CS61C Fall 2012 HW2

TA: Loc Do

Due Sunday, Sep 09, 2012 @ 23:59:59


This assignment is designed to give you some practice with C


Create a directory named “hw2” inside your working repository and put your solutions to problems 1 and 2 in hw2.txt, and problem 3 in bitcount.c. It is important that you place your submission for hw2 inside this directory and not somewhere else, as when we pull submissions, we will look for your submission there. Then run these commands:

git add −A
git commit −m “hw2 submission”
git tag −f hw2
git push --tags origin master

Problem 1

P&H (Revised 4th) exercise 2.33.2 for option b: Convert this function into pointer-based code.

void shift(int a[], int n) {
    int i;
    for(i = 0; i != n-1; i++)
        a[i] = a[i+1];

Problem 2

a) Complete the following setName, getStudentID, and setStudentID functions. You may assume the pointers given are valid and not null.

#include <stdio.h>
#include <stdlib.h>
#define MAX_NAME_LEN 127
typedef struct {
    char name[MAX_NAME_LEN + 1];
    unsigned long sid;
} Student;
/* return the name of student s */
const char* getName (const Student* s) {
    return s->name;
/* set the name of student s
If name is too long, cut off characters after the maximum number of characters allowed.
void setName(Student* s, const char* name) {
    /* fill me in */
/* return the SID of student s */
unsigned long getStudentID(const Student* s) {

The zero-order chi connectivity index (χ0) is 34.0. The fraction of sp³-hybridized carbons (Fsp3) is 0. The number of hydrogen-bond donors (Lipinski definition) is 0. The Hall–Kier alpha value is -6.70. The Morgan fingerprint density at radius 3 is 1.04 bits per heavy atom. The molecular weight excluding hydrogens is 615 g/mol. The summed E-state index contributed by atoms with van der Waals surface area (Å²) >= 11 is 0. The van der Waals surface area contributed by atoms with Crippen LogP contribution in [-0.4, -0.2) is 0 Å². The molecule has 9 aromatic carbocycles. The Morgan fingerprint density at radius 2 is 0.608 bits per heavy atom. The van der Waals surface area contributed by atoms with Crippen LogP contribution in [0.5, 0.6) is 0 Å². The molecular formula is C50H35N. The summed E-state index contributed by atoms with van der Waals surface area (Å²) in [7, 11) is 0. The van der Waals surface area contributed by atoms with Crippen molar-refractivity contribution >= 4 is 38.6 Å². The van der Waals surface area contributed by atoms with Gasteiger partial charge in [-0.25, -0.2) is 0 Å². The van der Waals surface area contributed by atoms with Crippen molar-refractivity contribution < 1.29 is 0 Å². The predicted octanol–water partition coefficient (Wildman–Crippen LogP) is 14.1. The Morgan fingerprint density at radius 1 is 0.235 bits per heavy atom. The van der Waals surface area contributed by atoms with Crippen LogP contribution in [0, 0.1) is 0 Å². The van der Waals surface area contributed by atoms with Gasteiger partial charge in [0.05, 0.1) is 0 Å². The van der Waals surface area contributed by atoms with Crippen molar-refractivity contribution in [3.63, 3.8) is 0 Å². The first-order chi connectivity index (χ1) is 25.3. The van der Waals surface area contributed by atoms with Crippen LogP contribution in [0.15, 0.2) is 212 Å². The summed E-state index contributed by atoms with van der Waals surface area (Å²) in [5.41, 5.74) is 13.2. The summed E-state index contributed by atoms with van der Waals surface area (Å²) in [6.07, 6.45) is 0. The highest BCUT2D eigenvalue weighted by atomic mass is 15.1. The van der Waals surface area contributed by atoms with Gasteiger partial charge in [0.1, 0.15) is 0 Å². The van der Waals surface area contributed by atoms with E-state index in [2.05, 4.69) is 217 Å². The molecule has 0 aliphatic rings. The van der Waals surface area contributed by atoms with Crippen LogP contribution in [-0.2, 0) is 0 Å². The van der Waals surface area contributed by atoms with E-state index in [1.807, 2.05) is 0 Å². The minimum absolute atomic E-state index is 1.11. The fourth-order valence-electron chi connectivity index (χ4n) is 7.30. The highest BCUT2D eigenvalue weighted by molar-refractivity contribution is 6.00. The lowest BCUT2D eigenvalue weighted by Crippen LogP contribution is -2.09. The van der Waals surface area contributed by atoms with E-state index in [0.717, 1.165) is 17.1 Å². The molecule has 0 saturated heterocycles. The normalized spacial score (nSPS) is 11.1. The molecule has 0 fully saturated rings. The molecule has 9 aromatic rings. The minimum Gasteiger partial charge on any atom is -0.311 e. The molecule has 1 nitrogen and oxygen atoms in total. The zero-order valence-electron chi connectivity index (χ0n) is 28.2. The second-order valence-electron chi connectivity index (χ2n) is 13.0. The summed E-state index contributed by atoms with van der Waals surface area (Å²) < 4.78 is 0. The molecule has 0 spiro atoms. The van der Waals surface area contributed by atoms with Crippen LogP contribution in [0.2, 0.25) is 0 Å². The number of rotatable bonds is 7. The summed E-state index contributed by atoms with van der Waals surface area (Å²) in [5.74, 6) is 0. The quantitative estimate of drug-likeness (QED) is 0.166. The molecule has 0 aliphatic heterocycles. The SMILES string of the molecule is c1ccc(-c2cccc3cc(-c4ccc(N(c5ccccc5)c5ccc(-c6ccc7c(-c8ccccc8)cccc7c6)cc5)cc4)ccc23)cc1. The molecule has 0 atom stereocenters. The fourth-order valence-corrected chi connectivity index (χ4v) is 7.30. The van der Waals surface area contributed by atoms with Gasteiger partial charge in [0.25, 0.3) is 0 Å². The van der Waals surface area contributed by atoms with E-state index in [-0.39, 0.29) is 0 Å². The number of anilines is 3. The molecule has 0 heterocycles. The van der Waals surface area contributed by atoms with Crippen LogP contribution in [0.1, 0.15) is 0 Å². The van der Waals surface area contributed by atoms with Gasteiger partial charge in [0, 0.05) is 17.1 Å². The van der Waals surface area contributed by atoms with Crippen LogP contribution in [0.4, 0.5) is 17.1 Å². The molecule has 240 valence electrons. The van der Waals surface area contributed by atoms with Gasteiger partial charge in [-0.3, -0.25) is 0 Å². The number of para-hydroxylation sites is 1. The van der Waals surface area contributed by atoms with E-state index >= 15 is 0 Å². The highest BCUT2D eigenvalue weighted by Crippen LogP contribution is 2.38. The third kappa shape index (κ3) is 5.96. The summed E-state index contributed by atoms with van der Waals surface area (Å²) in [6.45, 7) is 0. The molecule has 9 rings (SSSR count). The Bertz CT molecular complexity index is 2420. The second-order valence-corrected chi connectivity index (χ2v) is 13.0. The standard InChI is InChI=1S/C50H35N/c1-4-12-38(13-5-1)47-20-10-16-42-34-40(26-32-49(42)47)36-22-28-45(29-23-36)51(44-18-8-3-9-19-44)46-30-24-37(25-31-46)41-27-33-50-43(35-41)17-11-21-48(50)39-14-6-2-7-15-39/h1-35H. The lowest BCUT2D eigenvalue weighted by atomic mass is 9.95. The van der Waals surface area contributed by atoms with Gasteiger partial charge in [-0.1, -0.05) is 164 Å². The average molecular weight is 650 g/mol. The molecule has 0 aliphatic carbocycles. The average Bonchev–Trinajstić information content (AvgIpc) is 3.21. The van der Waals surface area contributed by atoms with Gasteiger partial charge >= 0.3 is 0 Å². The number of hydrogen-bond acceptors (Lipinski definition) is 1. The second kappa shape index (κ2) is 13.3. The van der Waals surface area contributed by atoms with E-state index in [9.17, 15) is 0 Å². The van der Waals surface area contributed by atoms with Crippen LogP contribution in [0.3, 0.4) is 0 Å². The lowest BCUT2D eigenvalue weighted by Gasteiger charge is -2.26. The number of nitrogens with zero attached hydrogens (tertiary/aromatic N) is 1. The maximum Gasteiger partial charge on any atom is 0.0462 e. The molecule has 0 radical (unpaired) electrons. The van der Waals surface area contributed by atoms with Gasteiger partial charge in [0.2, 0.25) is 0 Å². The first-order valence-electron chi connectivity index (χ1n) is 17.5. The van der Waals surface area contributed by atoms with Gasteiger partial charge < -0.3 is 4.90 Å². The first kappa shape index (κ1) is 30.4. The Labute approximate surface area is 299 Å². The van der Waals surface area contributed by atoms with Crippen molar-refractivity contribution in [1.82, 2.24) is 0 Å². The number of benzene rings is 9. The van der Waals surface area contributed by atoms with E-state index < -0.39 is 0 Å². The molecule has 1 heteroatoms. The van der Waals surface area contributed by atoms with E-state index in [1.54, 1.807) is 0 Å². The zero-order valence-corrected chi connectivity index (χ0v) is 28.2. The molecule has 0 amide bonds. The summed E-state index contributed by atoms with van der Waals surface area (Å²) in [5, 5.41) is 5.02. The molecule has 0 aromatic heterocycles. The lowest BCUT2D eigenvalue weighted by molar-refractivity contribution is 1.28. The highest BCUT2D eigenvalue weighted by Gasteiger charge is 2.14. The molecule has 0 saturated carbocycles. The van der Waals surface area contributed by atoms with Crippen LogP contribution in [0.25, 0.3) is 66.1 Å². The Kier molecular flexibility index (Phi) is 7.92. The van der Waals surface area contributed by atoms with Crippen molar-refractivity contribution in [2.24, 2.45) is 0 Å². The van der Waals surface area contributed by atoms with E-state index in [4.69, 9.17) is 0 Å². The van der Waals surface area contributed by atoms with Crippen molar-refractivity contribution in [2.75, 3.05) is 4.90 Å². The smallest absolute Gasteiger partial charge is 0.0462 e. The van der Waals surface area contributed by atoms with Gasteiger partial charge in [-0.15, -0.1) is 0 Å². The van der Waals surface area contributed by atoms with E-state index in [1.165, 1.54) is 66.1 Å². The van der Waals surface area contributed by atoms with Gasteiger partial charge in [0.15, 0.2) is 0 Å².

/* fill me in */
/* set the SID of student s */
void setStudentID(Student* s, unsigned long sid) {
    /* fill me in */

b) What is the logical error in the following function?

Student* makeAndrew(void) {
    Student s;
    setName(&s, "Andrew");
    setStudentID(&s, 12345678);
    return &s;

Problem 3

a) Write a function bitCount() in bitcount.c that returns the number of 1-bits in the binary representation of its unsigned integer argument. To compile bitcount.c and create an executable named bitcount:

gcc -std=c99 -o bitcount bitcount.c

Remember to fill in the identification information and run the completed program to verify correctness.

Lab section time:
#include <stdio.h>
    int bitCount(unsigned int n);
    int main(void) {
        printf ("# 1-bits in base 2 representation of %u = %d, should be 0\n", 0, bitCount (0));
        printf ("# 1-bits in base 2 representation of %u = %d, should be 1\n", 1, bitCount (1));
        printf ("# 1-bits in base 2 representation of %u = %d, should be 17\n", 2863377066u, bitCount(2863377066u));
        printf ("# 1-bits in base 2 representation of %u = %d, should be 1\n", 268435456, bitCount(268435456));
        printf ("# 1-bits in base 2 representation of %u = %d, should be 31\n", 4294705151u, bitCount(4294705151u));
        return 0;
    int bitCount(unsigned int n) {
        /* your code here */

b) You have decided that you want your bitcount program above to work from the command-line (see K&R Section 5.10), as follows:

# ./bitcount 17
# ./bitcount 255
# ./bitcount 10 20
too many arguments!
# ./bitcount
[the same result as from part a]

Edit your bitcount.c to include this functionality. You may assume that the single argument will always be an integer in the range from 0 to 231-1. You will find the function atoi helpful.

Extra for experts: Implement this exercise without using the library function atoi (or something comparable). (You don't actually get extra points for this).